In a landmark deal that could change the shape of film distribution, AMC Theatres and Universal Pictures have agreed on a pact to release big Hollywood films in the home much sooner than before.
AMC and Universal this week announced a deal to dramatically shorten the traditional minimum gap between a movie’s theatrical release and its availability for home viewing to less than three weeks.
Under the deal, theaters will have exclusive rights to show Universal movies for at least three weekends, or 17 days. After that period, the Comcast Corp.-owned studio will have the option to rent out its movies through video-on-demand platforms.
That’s a significant change from the norm, in which major films aren’t released for home viewing until an average of 90 days after their big-screen premiere.
AMC, owned by China’s Dalian Wanda Group, will get an undisclosed cut of revenue from the digital releases, the companies said.
Terms of the deal were not disclosed.
The pact between AMC — which is the world’s largest cinema operator — and one of the major movie studios is the first of its kind.
The movies will be available for a 48-hour rental period on digital retailers such as iTunes, Amazon Prime and YouTube, as well as on Comcast-owned video-on-demand platforms and AMC’s own movie-selling site, AMC Theatres on Demand.
Universal did not disclose pricing, but current early video releases, known as “premium video on demand,” go for about $20.
The companies said the deal is a way to preserve the theatrical film industry while also responding to changing consumer demands in the streaming era.
“The theatrical experience continues to be the cornerstone of our business,” Universal Filmed Entertainment Group Chairman Donna Langley said in a statement.
AMC Chief Executive Adam Aron said the company “enthusiastically embraces this new industry model,” adding that “Universal and AMC each believe this will expand the market and benefit us all.”
The agreement has the potential to resolve one the biggest disputes between the nation’s theater owners and movie studios.
Theater chains have long resisted efforts by studios to shorten the release gap, known as the theatrical window, because they viewed such moves as a threat to their business model.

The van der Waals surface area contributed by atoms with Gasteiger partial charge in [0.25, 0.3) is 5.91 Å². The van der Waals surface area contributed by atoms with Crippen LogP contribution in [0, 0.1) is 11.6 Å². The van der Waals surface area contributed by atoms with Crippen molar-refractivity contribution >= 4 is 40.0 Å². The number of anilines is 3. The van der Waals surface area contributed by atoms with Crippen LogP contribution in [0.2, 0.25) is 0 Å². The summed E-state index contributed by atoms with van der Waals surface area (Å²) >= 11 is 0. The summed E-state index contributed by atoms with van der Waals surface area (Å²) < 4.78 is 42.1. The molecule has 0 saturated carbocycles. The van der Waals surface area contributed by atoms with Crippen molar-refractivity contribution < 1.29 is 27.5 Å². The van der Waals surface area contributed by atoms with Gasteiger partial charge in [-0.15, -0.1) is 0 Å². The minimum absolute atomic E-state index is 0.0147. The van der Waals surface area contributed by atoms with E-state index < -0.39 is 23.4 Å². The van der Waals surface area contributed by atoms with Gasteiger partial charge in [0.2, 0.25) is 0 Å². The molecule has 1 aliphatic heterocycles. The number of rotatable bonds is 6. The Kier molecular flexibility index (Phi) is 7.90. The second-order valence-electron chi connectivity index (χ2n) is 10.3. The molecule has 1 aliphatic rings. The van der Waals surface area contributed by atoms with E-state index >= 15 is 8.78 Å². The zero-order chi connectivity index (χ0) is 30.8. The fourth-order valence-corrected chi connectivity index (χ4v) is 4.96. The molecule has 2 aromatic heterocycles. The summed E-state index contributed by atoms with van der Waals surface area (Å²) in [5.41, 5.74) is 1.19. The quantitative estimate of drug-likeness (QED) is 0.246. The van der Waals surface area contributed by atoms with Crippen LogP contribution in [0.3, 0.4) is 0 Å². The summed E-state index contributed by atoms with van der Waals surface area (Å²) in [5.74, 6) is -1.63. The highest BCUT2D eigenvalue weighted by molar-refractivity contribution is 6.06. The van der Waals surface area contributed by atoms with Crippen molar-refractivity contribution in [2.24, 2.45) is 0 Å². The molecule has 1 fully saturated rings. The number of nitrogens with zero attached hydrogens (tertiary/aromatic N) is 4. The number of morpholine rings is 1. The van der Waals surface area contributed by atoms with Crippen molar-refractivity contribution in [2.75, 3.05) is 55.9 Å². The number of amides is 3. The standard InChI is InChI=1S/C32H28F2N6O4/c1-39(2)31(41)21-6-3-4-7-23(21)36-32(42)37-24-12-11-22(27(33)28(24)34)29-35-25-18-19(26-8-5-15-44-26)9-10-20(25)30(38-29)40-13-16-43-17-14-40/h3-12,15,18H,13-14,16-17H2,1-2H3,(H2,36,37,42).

But studios, including Universal, have long favored the shortened window, contending that viewers want to be able to watch their movies at home sooner.
During the COVID-19 pandemic that has grounded the major exhibitors, Universal Pictures, led by NBCUniversal Chief Executive Jeff Shell, charged ahead with early digital releases in a way that angered theater owners, including AMC.
The company in mid-March announced plans to move its theatrical releases to digital retailers, charging $20 for a 48-hour rental of movies, including “The Invisible Man” and “Emma.”
In its boldest move, Universal released its DreamWorks Animation sequel “Trolls World Tour” for online viewing on the same day as its planned theatrical release. Shell later declared the “Trolls” experiment a success and said the studio would pursue similar releases for its future movies.
In response, AMC blasted Universal for going around theaters and said it would no longer show the studio’s movies in its 1,000 global locations, which include 630 cinemas in the U.S.
This new deal, however, benefits both sides, the companies said.
The agreement comes at a time when AMC’s entire U.S. circuit remains shuttered because of the continued spread of the coronavirus.
Major chains including AMC, Regal and Cinemark have been waiting for studios to release new movies in hopes of drawing patrons back to the multiplex. However, the public health crisis has forced studios to delay their premiere dates.
Warner Bros. on Monday said it wouldn’t release its Christopher Nolan film “Tenet” until Labor Day weekend in “select cities.” Walt Disney Co. last week postponed plans to release its live action “Mulan” remake indefinitely.
It remains to be seen whether Universal will strike a similar deal with other major chains, or whether other studios such as Warner Bros., Walt Disney Co., Paramount Pictures and Sony Pictures will try to replicate the pact.
The deal doesn’t mean that every Universal movie is coming to the home after less than three weeks.
Some movies will probably have longer exclusive theatrical runs before going to premium video on demand. A global blockbuster such as “Fast & Furious 9” or “Jurassic World: Dominion” will likely benefit from staying only in theaters longer because of the high production budgets and big-screen appeal.
Other genres could gain from shorter windows, especially comedies and rom-coms, which have struggled to draw large cinema audiences in recent years.
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